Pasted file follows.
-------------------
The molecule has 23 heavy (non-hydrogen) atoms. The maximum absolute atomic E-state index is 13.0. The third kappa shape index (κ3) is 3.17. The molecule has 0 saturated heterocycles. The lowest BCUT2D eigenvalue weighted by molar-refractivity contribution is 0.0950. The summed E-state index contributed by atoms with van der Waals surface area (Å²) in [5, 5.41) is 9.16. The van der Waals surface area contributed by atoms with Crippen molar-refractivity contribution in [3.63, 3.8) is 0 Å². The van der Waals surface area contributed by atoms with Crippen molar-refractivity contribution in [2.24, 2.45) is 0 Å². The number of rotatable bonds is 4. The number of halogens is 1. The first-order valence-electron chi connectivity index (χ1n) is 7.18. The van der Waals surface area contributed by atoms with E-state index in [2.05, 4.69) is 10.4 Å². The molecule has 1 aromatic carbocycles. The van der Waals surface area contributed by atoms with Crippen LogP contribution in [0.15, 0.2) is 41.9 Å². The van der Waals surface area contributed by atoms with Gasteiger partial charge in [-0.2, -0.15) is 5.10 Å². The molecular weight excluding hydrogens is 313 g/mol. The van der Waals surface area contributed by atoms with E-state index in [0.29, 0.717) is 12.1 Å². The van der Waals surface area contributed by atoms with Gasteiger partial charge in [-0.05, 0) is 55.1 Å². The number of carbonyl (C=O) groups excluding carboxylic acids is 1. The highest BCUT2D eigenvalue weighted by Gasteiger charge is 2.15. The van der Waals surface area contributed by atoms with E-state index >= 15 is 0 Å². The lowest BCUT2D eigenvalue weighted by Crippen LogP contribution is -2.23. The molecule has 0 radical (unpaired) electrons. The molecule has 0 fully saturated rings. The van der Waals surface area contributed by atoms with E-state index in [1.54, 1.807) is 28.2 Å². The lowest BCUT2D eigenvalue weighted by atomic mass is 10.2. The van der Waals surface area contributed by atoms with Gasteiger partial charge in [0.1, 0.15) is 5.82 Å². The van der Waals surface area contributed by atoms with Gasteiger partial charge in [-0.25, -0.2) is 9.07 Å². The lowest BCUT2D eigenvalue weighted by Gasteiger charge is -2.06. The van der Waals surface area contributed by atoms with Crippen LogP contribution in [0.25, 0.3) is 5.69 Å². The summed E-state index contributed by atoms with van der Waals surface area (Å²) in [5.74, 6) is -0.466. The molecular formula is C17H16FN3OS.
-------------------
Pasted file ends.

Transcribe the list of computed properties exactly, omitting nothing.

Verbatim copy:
The molecule has 23 heavy (non-hydrogen) atoms. The maximum absolute atomic E-state index is 13.0. The third kappa shape index (κ3) is 3.17. The molecule has 0 saturated heterocycles. The lowest BCUT2D eigenvalue weighted by molar-refractivity contribution is 0.0950. The summed E-state index contributed by atoms with van der Waals surface area (Å²) in [5, 5.41) is 9.16. The van der Waals surface area contributed by atoms with Crippen molar-refractivity contribution in [3.63, 3.8) is 0 Å². The van der Waals surface area contributed by atoms with Crippen molar-refractivity contribution in [2.24, 2.45) is 0 Å². The number of rotatable bonds is 4. The number of halogens is 1. The first-order valence-electron chi connectivity index (χ1n) is 7.18. The van der Waals surface area contributed by atoms with E-state index in [2.05, 4.69) is 10.4 Å². The molecule has 1 aromatic carbocycles. The van der Waals surface area contributed by atoms with Crippen LogP contribution in [0.15, 0.2) is 41.9 Å². The van der Waals surface area contributed by atoms with Gasteiger partial charge in [-0.2, -0.15) is 5.10 Å². The molecular weight excluding hydrogens is 313 g/mol. The van der Waals surface area contributed by atoms with E-state index in [0.29, 0.717) is 12.1 Å². The van der Waals surface area contributed by atoms with Gasteiger partial charge in [-0.05, 0) is 55.1 Å². The number of carbonyl (C=O) groups excluding carboxylic acids is 1. The highest BCUT2D eigenvalue weighted by Gasteiger charge is 2.15. The van der Waals surface area contributed by atoms with E-state index >= 15 is 0 Å². The lowest BCUT2D eigenvalue weighted by Crippen LogP contribution is -2.23. The molecule has 0 radical (unpaired) electrons. The molecule has 0 fully saturated rings. The van der Waals surface area contributed by atoms with E-state index in [1.54, 1.807) is 28.2 Å². The lowest BCUT2D eigenvalue weighted by atomic mass is 10.2. The van der Waals surface area contributed by atoms with Gasteiger partial charge in [0.1, 0.15) is 5.82 Å². The van der Waals surface area contributed by atoms with Gasteiger partial charge in [-0.25, -0.2) is 9.07 Å². The lowest BCUT2D eigenvalue weighted by Gasteiger charge is -2.06. The van der Waals surface area contributed by atoms with Crippen LogP contribution in [0.25, 0.3) is 5.69 Å². The summed E-state index contributed by atoms with van der Waals surface area (Å²) in [5.74, 6) is -0.466. The molecular formula is C17H16FN3OS.